But the real story behind the story is its dedication to the author’s son Jack who suffers from cerebral palsy, the most common physical disability affecting childhood.

“Cerebral palsy (CP) is an umbrella term that refers to a group of disorders affecting a person’s ability to move. It is a permanent life-long condition, but generally does not worsen over time. It is due to damage to the developing brain either during pregnancy or shortly after birth. Cerebral palsy affects people in different ways and can affect body movement, muscle control, muscle coordination, muscle tone, reflex, posture and balance.”  Steptember, 2016

Every 15 hours an Australian child is born with cerebral palsy – that’s one in every 500 births.  Tony Wilson’s child Jack is one of those ones and on his blog he talks about Jack’s daily struggle to do something as seemingly simple and everyday as putting a piece of pasta in his mouth.  It’s about his goal of being able to walk 100 steps in a day over three sessions while nearly 70 000 people (including me, my son and my granddaughter) are endeavouring to do 10 000 steps a day to raise funds to help with treatment and equipment.

But it’s also about children like Ollie a little boy I met at the school I was teaching at last year; it’s about Jayden whom I taught years ago and who is now representing Australia at the Paralympics in Rio; and it’s about all the other 34 000 Australians living with the condition and the 17 000 000 worldwide. And with no known cure that’s a lot of people for whom living the normal life we take for granted is about as possible as the cow jumping over the moon.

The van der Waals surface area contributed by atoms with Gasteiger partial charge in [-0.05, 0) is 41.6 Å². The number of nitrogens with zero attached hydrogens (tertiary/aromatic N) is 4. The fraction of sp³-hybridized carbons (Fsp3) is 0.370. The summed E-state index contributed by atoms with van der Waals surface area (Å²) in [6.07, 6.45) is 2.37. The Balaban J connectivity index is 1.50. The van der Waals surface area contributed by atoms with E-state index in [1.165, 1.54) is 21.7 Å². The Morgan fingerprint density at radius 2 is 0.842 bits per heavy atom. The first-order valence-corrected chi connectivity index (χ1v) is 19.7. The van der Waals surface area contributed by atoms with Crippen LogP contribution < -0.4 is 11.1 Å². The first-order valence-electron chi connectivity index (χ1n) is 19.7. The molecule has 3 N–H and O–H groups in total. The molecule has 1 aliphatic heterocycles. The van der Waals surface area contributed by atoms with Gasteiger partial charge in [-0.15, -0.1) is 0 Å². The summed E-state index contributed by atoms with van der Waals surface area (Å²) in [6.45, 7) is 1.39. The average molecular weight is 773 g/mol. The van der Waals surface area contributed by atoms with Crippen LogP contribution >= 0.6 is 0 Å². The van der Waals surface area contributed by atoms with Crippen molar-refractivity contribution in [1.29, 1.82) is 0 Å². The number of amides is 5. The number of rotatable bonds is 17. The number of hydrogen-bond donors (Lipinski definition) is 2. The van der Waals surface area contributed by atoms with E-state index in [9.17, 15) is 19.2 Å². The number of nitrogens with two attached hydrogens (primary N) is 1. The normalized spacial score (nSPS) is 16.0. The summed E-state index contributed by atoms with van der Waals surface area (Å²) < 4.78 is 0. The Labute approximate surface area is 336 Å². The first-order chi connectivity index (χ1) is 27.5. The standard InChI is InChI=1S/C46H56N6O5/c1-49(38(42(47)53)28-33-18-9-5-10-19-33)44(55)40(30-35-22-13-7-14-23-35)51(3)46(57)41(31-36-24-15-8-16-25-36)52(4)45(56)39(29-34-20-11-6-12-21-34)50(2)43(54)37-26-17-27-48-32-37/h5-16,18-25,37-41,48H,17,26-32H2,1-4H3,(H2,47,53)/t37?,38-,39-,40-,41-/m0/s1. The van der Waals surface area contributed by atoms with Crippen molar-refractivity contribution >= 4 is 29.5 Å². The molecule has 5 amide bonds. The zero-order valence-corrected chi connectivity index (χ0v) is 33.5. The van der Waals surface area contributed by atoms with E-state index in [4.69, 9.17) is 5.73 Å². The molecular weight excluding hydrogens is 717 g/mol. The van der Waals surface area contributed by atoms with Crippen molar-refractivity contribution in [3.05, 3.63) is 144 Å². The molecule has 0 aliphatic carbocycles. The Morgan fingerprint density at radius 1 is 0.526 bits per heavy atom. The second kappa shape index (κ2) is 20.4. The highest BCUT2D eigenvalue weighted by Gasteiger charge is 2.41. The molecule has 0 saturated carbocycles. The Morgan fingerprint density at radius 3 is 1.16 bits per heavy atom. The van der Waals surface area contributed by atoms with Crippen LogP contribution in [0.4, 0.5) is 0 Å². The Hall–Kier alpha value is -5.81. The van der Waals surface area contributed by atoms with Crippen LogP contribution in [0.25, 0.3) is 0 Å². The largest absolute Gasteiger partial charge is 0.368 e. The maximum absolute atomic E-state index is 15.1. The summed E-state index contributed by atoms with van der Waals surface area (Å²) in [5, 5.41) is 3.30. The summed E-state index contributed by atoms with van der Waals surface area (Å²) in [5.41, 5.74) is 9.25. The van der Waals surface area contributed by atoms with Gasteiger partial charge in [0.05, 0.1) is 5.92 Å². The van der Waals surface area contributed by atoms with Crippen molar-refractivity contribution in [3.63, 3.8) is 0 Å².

There are many teaching resources to support The Cow Jumped Over the Moon available via an Internet search but if you want to learn more go to the Cerebral Palsy Alliance and if you want to help, donate to Steptember.  Our team is called The Waddlers but any donation to the cause is welcome.

Tony Wilson and Laura Wood – it’s an honour to review this book.  I hope it spreads the message about all the Jacks there are and builds awareness and raises funds.